YT: The book elucidates the ongoing debates about higher education in numerous ways. One example is your illuminating account of the mistranslation of “academic freedom” from the German context to the U.S. While “academic freedom was from its inception a freedom from rather than a freedom to,” you suggested that it is not to be taken for granted as an unconditional right, as “the precious freedom enjoyed by the Ordinariat in Germany was connected to their role as civil servants” (169). To what extent shall we expect this condition to apply to our understanding of academic freedom today?
EJL: We see the repercussions, in the last months, of the origins and mistranslation of academic freedom in America. But let me clarify my argument here. The American version distorted the German concept, which viewed academic freedom as part of an academic social contract. The German model recognized that the university occupied a negotiated space between two worlds—the ideal and the economic and political. In America, academic freedom did not require that service to the political order as it had in Germany, which in many ways was a positive thing. But the American version also ignored the fact that in Germany, the academic freedom worked and was needed because there was more freedom inside the university than in the wider political culture. The philosopher Immanuel Kant captured this German compromise succinctly with his famous words—“Argue as much as you please, but obey!” The American version, in contrast, had one goal—to permit tenured faculty to express controversial views without fear of dismissal. They were successful in creating a vision for academic freedom, as a freedom from rather than a freedom to, defined as negative rather than positive liberty, to use Isaiah Berlin’s term. But this has mistakenly elided academic freedom with civil liberties in the US. As I have written elsewhere, it has decoupled academic freedom from its original social contract, effectively freeing academics from any responsibility to society or citizenship, or at least certainly not making that responsibility an essential feature of that exchange. This is surely not to diminish the many challenges we face structurally in the university, but I would like to see academics talking about not just what we are owed, but also what we owe society.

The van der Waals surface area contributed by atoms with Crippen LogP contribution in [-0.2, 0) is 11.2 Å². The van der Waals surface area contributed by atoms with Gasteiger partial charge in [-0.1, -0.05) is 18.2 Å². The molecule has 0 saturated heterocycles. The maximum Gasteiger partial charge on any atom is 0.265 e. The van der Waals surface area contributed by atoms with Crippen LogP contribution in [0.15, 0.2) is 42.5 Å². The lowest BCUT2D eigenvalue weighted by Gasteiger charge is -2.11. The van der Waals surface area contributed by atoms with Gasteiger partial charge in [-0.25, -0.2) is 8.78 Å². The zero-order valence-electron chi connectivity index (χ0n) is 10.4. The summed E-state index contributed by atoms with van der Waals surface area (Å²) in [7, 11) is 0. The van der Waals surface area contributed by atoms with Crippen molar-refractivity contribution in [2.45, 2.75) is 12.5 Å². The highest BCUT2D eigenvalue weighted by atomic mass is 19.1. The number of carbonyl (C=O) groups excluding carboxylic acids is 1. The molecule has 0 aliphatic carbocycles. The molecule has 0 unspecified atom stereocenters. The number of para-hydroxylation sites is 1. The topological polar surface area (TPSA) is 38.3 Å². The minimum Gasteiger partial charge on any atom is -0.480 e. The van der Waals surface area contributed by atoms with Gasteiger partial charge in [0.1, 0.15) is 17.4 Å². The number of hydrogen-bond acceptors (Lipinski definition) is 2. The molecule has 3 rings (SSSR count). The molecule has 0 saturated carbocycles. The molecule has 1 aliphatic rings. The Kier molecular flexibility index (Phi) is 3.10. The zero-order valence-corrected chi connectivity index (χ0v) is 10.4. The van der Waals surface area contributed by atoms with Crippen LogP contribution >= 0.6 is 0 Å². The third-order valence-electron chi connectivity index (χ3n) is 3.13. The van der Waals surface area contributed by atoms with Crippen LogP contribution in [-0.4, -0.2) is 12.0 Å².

YT: In the past twenty years, we have seen the rise and retreat of universities with global campuses, a novel institutional setup for higher education. Yet both in the success cases such as Bard College Berlin and the abortive experiments of Bard College in Satin Petersburg and Yale-NUS, the two enduring forces in the academic contract—state and capital—seem to assume an overpowering status, sometimes eclipsing completely the vision of the university educators. Can we claim that an academic social contract is fraying in these circumstances? On what grounds can the university reassert itself in the negotiation, or is it time to sign the academic social contract anew?
EJL: That is a great connection to make, and I think the crucial word here in your question is “an”—an academic social contract, or the previous one, is indeed fraying. But since these contracts are usually tacit agreements, that makes them vulnerable to manipulation, as the Hitler example revealed. The book also shows how the breakdown of a contract creates the conditions for a new one to emerge. In the case of the closing of global campuses, we are beginning to see them flow to more free societies, which leads the universities to bring their benefits to other communities that wish to host them. As with the Central European University, for example, where nationalism threatened their project, one could say that the institutional leaders used their globalism and their cosmopolitanism, which were under attack, to their advantage and emigrated to Vienna, which will now benefit from that institution. The point, again, is that the academic social contract is not a fixed or a singular concept, but an evolving one.